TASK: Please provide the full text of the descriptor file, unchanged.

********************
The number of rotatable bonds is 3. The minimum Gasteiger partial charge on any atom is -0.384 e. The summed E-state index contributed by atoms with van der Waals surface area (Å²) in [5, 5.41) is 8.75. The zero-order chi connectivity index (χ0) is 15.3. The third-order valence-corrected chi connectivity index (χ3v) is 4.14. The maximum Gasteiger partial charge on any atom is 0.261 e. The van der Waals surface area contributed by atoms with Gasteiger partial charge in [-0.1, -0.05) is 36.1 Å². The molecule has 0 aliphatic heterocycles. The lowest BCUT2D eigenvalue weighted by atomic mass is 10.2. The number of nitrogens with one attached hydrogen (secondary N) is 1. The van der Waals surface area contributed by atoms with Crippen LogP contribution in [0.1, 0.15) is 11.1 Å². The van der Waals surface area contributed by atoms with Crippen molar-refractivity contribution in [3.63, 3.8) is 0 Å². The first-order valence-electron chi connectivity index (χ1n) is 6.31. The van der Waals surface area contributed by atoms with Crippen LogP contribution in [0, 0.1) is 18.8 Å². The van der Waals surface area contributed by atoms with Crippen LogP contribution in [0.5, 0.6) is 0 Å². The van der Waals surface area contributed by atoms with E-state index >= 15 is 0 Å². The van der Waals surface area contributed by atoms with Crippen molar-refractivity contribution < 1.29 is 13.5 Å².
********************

The number of rotatable bonds is 3. The minimum Gasteiger partial charge on any atom is -0.384 e. The summed E-state index contributed by atoms with van der Waals surface area (Å²) in [5, 5.41) is 8.75. The zero-order chi connectivity index (χ0) is 15.3. The third-order valence-corrected chi connectivity index (χ3v) is 4.14. The maximum Gasteiger partial charge on any atom is 0.261 e. The van der Waals surface area contributed by atoms with Gasteiger partial charge in [-0.1, -0.05) is 36.1 Å². The molecule has 0 aliphatic heterocycles. The lowest BCUT2D eigenvalue weighted by atomic mass is 10.2. The number of nitrogens with one attached hydrogen (secondary N) is 1. The van der Waals surface area contributed by atoms with Crippen LogP contribution in [0.1, 0.15) is 11.1 Å². The van der Waals surface area contributed by atoms with Crippen molar-refractivity contribution in [3.63, 3.8) is 0 Å². The first-order valence-electron chi connectivity index (χ1n) is 6.31. The van der Waals surface area contributed by atoms with Crippen LogP contribution in [0, 0.1) is 18.8 Å². The van der Waals surface area contributed by atoms with Crippen LogP contribution in [0.5, 0.6) is 0 Å². The van der Waals surface area contributed by atoms with E-state index >= 15 is 0 Å². The van der Waals surface area contributed by atoms with Crippen molar-refractivity contribution < 1.29 is 13.5 Å².